• On a given transaction, loan originator compensation may come from the consumer OR a third party (i.e. a bank in a brokered transaction), but NOT BOTH.
  • Loan originators will be explicitly prohibited from steering borrowers to loans that are “not in their interest” in order to receive more compensation.
  • It establishes a “safe harbor” tolerance for the steering prohibition, saying that no steering is deemed to have occurred if:
    • The Loan Originator presents the Consumer with loan offers for each product in which the consumer states they have an interest AND
    • The loan options that are presented include the lowest rate that the consumer is qualified for on a loan with no high-risk features like a prepayment penalty or negative amortization as well as the lowest origination fees and points that the consumer is qualified for on that loan.

The text of the final rule, which contains all of the provisions and requirements including in-depth detail on safe harbor, can be found at: http://www.federalreserve.gov/newsevents/press/bcreg/bcreg20100816d1.pdf

In the actual text of the rule, the Federal Reserve Board gives some very specific examples of compensation that would and would not be permitted under the new rule.  A thorough reading of pages 100 – 107 of the rule may prove helpful to loan originators, managers and company owners alike.

New Legislation – What’s Next For Loan Originators? (Part 2)

IT’S OFFICIAL.  President Obama signed the Dodd-Frank Wall Street Reform and Consumer Protection Act into law last Wednesday as expected.  As we mentioned in our first report on the legislation, this massive (2300 page) new law contains a subsection called the “Mortgage Reform and Anti-Predatory Lending Act”, which imposes wholesale changes on the mortgage lending industry and may have a direct impact on your day-to-day business and bottom line.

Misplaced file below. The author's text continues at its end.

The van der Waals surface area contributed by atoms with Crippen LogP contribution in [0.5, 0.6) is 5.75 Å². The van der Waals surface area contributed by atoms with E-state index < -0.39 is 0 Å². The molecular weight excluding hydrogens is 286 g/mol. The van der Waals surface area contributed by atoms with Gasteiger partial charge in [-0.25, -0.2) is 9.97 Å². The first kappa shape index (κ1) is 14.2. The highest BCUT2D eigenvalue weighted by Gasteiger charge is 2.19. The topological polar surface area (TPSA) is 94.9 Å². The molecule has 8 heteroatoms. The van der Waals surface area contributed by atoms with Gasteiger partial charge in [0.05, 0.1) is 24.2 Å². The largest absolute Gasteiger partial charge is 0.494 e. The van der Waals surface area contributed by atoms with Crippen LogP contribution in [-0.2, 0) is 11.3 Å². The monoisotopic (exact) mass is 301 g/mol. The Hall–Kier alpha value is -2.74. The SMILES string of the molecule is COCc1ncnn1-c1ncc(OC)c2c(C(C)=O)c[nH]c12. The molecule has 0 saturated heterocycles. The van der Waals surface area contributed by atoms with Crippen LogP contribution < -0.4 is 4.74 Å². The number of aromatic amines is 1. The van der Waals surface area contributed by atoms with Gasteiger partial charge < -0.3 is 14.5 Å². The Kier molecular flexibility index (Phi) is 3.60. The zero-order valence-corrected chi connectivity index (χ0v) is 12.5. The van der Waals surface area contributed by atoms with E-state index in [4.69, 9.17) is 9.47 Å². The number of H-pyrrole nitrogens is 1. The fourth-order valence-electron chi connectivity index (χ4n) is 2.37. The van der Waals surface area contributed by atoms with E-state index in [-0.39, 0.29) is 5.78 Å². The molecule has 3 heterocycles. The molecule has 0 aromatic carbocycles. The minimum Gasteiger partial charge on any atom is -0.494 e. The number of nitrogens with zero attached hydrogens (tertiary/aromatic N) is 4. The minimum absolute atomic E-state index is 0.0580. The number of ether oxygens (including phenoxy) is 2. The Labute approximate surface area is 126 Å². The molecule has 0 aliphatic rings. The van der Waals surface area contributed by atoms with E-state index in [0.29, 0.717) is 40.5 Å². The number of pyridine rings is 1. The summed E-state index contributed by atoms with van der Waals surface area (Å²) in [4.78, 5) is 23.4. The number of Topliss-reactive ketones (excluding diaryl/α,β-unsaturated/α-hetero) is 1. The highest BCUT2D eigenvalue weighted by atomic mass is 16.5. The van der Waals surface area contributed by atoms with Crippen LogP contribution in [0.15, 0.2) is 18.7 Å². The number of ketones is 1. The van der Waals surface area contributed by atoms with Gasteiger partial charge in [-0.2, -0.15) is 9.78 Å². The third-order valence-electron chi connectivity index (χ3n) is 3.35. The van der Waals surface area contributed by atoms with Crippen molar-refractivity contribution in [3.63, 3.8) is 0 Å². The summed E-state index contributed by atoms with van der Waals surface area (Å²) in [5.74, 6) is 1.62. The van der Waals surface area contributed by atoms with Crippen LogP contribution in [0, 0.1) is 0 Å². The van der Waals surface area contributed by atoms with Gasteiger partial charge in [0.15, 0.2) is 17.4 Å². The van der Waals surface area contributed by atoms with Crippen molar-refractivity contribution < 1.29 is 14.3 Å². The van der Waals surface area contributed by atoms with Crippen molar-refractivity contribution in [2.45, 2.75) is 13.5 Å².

This is the second in a series of reports on what’s in the law, what’s not in the law, what we know and what we don’t.  Considering that massive amounts of new powers were given to the new “Consumer Financial Protection Bureau” to create a structure of regulations (that carry the force of law) to implement the requirements of the Act, details are sketchy on many of the items addressed in the legislation, but we’ll do our best to share as much as possible with you. 

In this update, we will discuss the requirement for creditors to consider a borrower’s ability to repay a loan before making it, and the exemption from that requirement given to a new category of “qualified mortgage loans.”

Title XIV, Subtitle B, Section 1411 of the Act prohibits creditors from making a residential mortgage loan without making “a reasonable and good faith determination based on verified and documented information” that the consumer “has a reasonable ability to repay the loan … and all applicable taxes, insurance … and assessments.”  This determination would specifically have to include consideration of the following items:

  1. Credit history
  2. Current income
  3. Expected income the consumer is reasonably assured of receiving
  4. Current obligations
  5. Debt-to-income ratio, or the residual income the consumer will have after paying mortgage and non-mortgage debt
  6. Employment status
  7. Other financial resources other than the equity in the subject property

Note that the law does not say which of the factors above must be prioritized, as long as all of them are considered.  Given the perceived intent of the 7 items above, it is ironic that there is also a provision in the Act that would permit the originator to “consider seasonal and irregular income” in underwriting. 

The Act also contains guidelines directing creditors how to calculate the monthly principal and interest payment for purposes of determining the borrower’s ability to repay.  We can expect these guidelines to be added to the applicable Selling Guides for FNMA and FHLMC in the near future, we’ll omit a discussion of them here for the time being.